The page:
Open Access INDEPTH Publication on wheat disease resistance

Thursday, 22 November 2018


INDEPTH members Tzion Fahima and Tamar Krugman are authors on an open access publication entitled 'Cloning of the wheat Yr15 resistance gene sheds light on the plant tandem kinase-pseudokinase family'

The INDEPTH grant provided funding to support an open access publication in Nature Communications from the group of Tzion Fahima that also features Tamar Krugman. The abstract is below:

Klymiuk V, Yaniv E, Huang L, Raats D, Fatiukha A, Chen S, Feng L, Frenkel Z, Krugman T, Lidzbarsky G, Chang W, Jääskeläinen MJ, Schudoma C, Paulin L, Laine P, Bariana H, Sela H, Saleem K, Sørensen CK, Hovmøller MS, Distelfeld A, Chalhoub B, Dubcovsky J, Korol AB, Schulman AH, Fahima T (2018) Cloning of the wheat Yr15 resistance gene sheds light on the plant tandem kinase-pseudokinase family. Nat Commun.

doi: 10.1038/s41467-018-06138-9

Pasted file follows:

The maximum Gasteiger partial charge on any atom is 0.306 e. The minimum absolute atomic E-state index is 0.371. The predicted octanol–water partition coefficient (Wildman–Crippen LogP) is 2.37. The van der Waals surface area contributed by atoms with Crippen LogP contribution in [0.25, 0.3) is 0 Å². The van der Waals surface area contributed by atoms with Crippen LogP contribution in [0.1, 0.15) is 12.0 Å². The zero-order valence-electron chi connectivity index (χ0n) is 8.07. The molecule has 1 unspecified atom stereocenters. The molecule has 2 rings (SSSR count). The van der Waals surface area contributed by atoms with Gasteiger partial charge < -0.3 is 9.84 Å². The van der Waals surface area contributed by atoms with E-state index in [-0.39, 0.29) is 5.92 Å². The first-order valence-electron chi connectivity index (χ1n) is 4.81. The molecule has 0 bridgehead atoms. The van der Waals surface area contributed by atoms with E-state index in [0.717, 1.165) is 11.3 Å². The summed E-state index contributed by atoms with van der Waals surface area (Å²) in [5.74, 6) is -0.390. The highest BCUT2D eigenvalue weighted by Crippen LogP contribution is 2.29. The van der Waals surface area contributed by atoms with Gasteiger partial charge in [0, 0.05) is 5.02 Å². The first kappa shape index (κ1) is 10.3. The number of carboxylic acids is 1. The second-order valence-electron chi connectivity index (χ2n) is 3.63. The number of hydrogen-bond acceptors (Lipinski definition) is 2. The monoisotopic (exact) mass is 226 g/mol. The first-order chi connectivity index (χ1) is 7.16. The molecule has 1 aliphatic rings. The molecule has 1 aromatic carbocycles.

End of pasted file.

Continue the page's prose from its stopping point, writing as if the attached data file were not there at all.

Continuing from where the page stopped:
Yellow rust, caused by Puccinia striiformisf. sp. tritici(Pst), is a devastating fungal disease threatening much of global wheat production. Race-specific resistance (R)-genes are used to control rust diseases, but the rapid emergence of virulent Pstraces has prompted the search for a more durable resistance. Here, we report the cloning of Yr15, a broad-spectrum R-gene derived from wild emmer wheat, which encodes a putative kinase-pseudokinase protein, designated as wheat tandem kinase 1, comprising a unique R-gene structure in wheat. The existence of a similar gene architecture in 92 putative proteins across the plant kingdom, including the barley RPG1 and a candidate for Ug8, suggests that they are members of a distinct family of plant proteins, termed here tandem kinase-pseudokinases (TKPs). The presence of kinase-pseudokinase structure in both plant TKPs and the animal Janus kinases sheds light on the molecular evolution of immune responses across these two kingdoms.